Student Loan Rates May Be Rising

Post election, Obama plan for student loans could lead to higher rates.

President Barack Obama waves as he arrives to speak at University of Colorado Boulder, Tuesday, April 24, 2012, in Boulder, Colo. (Carolyn Kaster/AP Photo)

President Barack Obama waves as he arrives to speak at University of Colorado Boulder on April 24, 2012.


A little more than a year ago, President Barack Obama stood at a podium at the University of Colorado in Boulder, Colo., and promised he'd do everything in his power to keep Stafford loan interest rates from rising above 3.4 percent.

What Obama negotiated was a one-year deal with Congress to keep loans at 3.4 percent. But if the House and the Senate don't act by July 1, the interest rate will double to 6.8 percent. And now with the presidential election in his rearview mirror, Obama seems resigned to the fact rates may have to go up in the name of sustainability. Just how exactly that will happen is still up for debate.

[WALSH: The Curse of the Second Term]

"This is significantly different from last year. Last year, the issue was being discussed purely in a short-term way," says Tobin Van Ostern, the deputy director of Campus Progress, a progressive student advocacy branch of the Center for American Progress. "And it gained a ground swell of support on both sides because Governor Romney and Obama were pushing for it."

Thursday, the House of Representatives passed the Smarter Solutions for Students Act, a loan reform plan that reduces the federal deficit and would tie student loan interest rates to a market-based rate. The loans would be readjusted every year and depend on Treasury notes plus an added percentage depending on the loan type. Under the plan, the interest rate would be readjusted annually. The House bill also caps Stafford loan rates at 8.5 percent.

The bill, which is popular among House Republicans easily passed along party lines 228 to 198 ,but even before passage the White House announced it was be dead on arrival. The administration and Democrats in Congress say the legislation would keep rates low at first, but eventually student loan interest rates could balloon.

"The bill would not guarantee low rates for today's students. A rate that continues to vary after the loan has already been taken out would create uncertainty," a memo threatening to veto the bill from the White House read. "The changes would impose the largest interest rate increase on low and middle income students and families who struggle most to afford a college education."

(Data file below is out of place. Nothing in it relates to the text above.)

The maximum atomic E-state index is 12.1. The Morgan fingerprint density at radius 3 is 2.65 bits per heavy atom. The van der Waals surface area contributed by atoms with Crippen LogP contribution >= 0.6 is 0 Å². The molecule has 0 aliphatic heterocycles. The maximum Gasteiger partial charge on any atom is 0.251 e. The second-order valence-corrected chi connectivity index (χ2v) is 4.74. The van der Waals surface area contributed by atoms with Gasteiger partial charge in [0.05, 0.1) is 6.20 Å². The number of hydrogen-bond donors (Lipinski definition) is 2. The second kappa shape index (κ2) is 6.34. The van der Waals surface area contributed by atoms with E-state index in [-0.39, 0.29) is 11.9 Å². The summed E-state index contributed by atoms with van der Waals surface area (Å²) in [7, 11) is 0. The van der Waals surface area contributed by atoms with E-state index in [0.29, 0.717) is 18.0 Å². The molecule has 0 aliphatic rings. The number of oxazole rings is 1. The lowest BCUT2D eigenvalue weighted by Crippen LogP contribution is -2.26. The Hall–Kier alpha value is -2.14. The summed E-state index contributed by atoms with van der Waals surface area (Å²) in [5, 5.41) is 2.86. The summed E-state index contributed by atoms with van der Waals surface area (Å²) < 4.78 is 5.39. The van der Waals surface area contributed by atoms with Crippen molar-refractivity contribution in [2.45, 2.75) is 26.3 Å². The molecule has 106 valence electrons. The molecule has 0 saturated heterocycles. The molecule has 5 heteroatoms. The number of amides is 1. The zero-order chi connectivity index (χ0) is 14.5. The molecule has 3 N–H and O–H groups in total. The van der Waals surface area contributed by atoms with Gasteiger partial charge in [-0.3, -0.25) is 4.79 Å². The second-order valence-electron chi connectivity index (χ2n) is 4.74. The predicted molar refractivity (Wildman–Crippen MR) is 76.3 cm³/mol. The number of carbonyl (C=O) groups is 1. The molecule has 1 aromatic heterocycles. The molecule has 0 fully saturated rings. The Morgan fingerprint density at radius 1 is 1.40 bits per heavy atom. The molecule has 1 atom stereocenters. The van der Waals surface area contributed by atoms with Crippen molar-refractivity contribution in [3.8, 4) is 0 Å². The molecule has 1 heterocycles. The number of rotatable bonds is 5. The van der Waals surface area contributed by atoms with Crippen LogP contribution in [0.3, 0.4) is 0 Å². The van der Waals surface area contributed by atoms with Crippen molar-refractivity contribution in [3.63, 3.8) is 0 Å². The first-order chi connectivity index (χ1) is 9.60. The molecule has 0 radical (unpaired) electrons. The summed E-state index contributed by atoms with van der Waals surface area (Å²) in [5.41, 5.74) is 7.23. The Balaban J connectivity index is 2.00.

On Thursday before the vote, House Speaker John Boehner accused the White House of simply using the issue for political gain instead of addressing the unsustainability of keeping student loan rates frozen.


[READ: White House Press, Obama Aides Square Off]

"What the House is doing is a responsible way to deal honestly with the issue of student loans. Can someone politicize this on the other side of the aisle? Sure they can," Boehner said. "A year ago we just extended the program for a year, but at some point it has to be fixed."

The president has a plan that would tie Stafford loan rate to the Treasury as well. That could lead to rates higher than 3.4 percent. But instead of the loan interest rates being reset on the loan every year, the interest rates would remain constant as long as students had their loans. The president's bill would also keep students from paying student loan bills that were more than 10 percent of their paychecks.

House Democrats have proposed simply extending the 3.4 percent interest rates for two more years, but Republicans say that would cost more than $8 billion and kick the can down the road.

Across the Hill, Sen. Elizabeth Warren, D-Mass., is leading the charge with her solution that would link Stafford loan interest rates to the Fed's discount rates. Warren's solution would significantly lower student loan rates to less than 1 percent in some circumstances. But Warren's legislation would only be a one-year solution.

[READ: What Elizabeth Warren Gets Wrong (and Right) About Student Loans]

With the House's bill passed, the Senate may face more pressure, however, to act.

More News:

  • Service Members Battle Student Loan Debt at Home
  • FAFSA Changes May Still Confuse Same-Sex Families
  • Opinion: What Obama's Budget Could Mean for Student Borrowers